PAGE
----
FAIRBANKS (AP) -- Federal officials expect to hire dozens of passenger and luggage screeners at Alaska's largest airports.
The boost reflects a nationwide trend that has airlines concerned about where the costs will land and airport managers wondering where they will put all the people.
Under legislation passed by Congress last year, the existing private airport screening system will be fully taken over by the federal government by Nov. 19.
Across Alaska and the nation, the federal Transportation Security Administration plans to substantially increase the number of screeners compared with what the private system employs.
That increase is necessary to meet new mandates for security in the wake of the Sept. 11 terrorist attacks, said Heather Rosenker, a TSA spokeswoman in Washington, D.C.
Increases are needed in part because Congress mandated that all baggage be screened for explosives, an entirely new task, she noted.
Figures on how many screeners work at Fairbanks International Airport weren't immediately available from Alaska Airlines, their employer.
However, Acting Airport Manager Jim Fiorenzi said the TSA's plan to hire 94 people would represent a substantial increase. The new employees and the new explosives detection equipment will create a space problem, however, he said.
''I'm trying to see how I'm going to accommodate the TSA and all of those people,'' Fiorenzi told the Fairbanks Daily News-Miner.
The state-run airport currently employs just over 100 people. Alaska Airlines has an additional 150, Fiorenzi said. So he's looking at almost a third more workers under TSA's plan.
In Anchorage, the TSA plans to hire 240 screeners, and in Kodiak it wants to hire 62 screeners, Rosenker said.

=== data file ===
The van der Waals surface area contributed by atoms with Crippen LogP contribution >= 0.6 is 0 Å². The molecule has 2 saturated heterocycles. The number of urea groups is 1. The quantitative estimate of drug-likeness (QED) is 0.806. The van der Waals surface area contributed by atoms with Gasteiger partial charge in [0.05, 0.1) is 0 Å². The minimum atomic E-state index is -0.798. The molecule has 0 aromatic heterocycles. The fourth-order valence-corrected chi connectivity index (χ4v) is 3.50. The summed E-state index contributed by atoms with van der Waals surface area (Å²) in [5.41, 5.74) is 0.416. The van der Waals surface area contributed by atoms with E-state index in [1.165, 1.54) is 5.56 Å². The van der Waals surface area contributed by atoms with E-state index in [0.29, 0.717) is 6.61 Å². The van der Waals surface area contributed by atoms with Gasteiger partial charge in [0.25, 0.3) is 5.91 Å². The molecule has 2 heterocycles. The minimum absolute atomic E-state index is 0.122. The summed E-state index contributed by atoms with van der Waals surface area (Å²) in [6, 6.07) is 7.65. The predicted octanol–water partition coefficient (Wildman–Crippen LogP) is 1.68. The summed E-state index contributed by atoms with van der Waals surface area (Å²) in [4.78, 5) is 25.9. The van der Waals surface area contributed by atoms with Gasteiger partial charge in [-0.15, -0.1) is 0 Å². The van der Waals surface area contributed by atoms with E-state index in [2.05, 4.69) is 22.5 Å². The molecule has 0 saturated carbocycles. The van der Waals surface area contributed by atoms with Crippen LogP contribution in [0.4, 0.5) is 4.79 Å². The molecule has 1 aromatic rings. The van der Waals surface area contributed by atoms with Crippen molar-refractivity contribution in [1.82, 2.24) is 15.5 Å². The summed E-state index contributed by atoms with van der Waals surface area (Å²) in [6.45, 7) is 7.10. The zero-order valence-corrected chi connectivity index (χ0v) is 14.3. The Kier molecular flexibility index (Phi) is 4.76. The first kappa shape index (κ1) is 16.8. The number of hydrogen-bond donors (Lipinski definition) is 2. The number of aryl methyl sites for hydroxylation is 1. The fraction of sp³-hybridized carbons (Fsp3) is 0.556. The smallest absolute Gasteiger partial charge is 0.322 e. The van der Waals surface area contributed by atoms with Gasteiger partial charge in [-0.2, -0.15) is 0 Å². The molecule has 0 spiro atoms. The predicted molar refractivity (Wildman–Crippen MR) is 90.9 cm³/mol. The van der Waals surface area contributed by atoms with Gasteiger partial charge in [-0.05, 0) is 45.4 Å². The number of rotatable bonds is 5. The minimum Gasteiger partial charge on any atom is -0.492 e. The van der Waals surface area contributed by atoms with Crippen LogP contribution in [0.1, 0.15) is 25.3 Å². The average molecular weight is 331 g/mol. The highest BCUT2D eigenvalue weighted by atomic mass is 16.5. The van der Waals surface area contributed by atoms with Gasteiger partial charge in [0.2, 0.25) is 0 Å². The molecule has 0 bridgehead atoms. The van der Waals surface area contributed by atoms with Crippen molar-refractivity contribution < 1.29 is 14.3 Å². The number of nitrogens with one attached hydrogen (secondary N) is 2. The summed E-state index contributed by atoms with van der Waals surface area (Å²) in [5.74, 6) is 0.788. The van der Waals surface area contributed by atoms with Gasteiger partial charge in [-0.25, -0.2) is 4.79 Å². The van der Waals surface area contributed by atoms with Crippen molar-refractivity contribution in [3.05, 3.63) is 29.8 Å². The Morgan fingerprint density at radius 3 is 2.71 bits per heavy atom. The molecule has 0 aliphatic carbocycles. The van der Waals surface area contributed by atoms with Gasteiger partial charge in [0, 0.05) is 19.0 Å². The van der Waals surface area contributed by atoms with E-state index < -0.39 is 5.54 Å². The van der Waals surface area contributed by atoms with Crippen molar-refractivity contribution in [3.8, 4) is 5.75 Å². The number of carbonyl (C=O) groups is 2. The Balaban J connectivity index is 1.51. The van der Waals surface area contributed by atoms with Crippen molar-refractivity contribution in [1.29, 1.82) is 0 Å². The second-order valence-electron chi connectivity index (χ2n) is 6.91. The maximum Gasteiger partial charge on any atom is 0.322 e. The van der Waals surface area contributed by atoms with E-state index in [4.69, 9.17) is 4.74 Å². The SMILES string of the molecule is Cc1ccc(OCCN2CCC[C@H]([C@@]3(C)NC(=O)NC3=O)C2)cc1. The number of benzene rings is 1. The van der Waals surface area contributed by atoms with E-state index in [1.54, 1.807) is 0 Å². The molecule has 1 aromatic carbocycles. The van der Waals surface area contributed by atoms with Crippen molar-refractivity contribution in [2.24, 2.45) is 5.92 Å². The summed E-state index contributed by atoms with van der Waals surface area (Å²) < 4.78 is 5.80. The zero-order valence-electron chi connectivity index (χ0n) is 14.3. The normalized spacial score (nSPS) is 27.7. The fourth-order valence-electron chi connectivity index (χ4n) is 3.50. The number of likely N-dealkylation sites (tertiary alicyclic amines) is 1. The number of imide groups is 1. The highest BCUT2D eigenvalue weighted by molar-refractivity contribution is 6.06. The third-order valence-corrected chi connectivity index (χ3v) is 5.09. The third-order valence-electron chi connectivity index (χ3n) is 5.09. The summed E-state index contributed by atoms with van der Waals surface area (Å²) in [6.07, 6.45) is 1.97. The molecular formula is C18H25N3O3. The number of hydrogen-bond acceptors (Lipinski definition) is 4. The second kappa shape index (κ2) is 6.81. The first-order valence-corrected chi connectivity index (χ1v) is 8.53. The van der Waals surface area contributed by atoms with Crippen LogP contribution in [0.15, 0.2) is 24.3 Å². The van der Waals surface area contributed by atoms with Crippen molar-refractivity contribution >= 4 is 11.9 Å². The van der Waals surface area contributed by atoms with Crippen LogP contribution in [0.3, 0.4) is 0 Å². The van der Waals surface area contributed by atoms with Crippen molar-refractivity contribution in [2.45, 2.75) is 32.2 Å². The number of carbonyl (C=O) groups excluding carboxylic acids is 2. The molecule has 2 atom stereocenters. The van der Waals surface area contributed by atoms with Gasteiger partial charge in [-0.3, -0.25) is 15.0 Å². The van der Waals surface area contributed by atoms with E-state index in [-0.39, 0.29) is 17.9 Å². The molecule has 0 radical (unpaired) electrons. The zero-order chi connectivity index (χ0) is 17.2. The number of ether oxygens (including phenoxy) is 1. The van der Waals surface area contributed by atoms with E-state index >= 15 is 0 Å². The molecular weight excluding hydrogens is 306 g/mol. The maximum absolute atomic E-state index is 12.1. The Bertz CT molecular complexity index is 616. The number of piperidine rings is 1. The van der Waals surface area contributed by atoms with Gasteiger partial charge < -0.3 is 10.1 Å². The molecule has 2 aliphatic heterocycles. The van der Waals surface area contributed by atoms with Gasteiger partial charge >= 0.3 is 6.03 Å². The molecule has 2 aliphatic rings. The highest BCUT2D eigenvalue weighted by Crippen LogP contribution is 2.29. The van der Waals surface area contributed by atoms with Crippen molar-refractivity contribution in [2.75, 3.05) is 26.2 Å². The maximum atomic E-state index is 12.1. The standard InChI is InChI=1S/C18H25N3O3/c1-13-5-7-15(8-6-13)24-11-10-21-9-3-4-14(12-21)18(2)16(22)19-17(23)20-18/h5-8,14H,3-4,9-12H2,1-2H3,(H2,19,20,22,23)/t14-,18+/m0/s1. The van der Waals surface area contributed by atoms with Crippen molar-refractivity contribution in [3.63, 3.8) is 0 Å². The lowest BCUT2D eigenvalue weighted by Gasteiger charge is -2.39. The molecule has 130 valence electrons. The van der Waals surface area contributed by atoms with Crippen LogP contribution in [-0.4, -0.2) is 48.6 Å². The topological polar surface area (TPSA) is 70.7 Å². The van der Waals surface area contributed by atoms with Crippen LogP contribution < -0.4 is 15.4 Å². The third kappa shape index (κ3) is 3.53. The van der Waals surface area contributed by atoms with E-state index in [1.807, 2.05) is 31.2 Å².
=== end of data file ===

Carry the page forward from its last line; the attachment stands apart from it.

Deborah McElroy, president of the Regional Airlines Association in Washington, D.C., said her industry is worried about who will pay for the new employees.
Currently, McElroy said, the TSA is funded through three sources:
-- A $2.50 federal fee on each person who steps on an airplane (with a maximum of $10 per trip.
-- Airline contributions that match the amount they spent on security in 2000
-- Appropriations from the federal government's general fund.
If TSA's costs rise too high, ''we're concerned that Congress will turn to the airlines,'' McElroy said. ''We can't continue to add fees and charges on passengers or we won't have an air transportation industry anymore.''
Taxes and fees already account for a quarter of the ticket price on many short-haul flights, she said. More fees will harm an industry that is staggering. For the first quarter of 2002, traffic is down 25 percent to 37 percent in different regions of the country, compared with a year earlier, she said.
Rosenker, with the TSA in Washington, said any worry about increased charges is ''speculation.''
''It's certainly not in our business plan to raise fees,'' she said.
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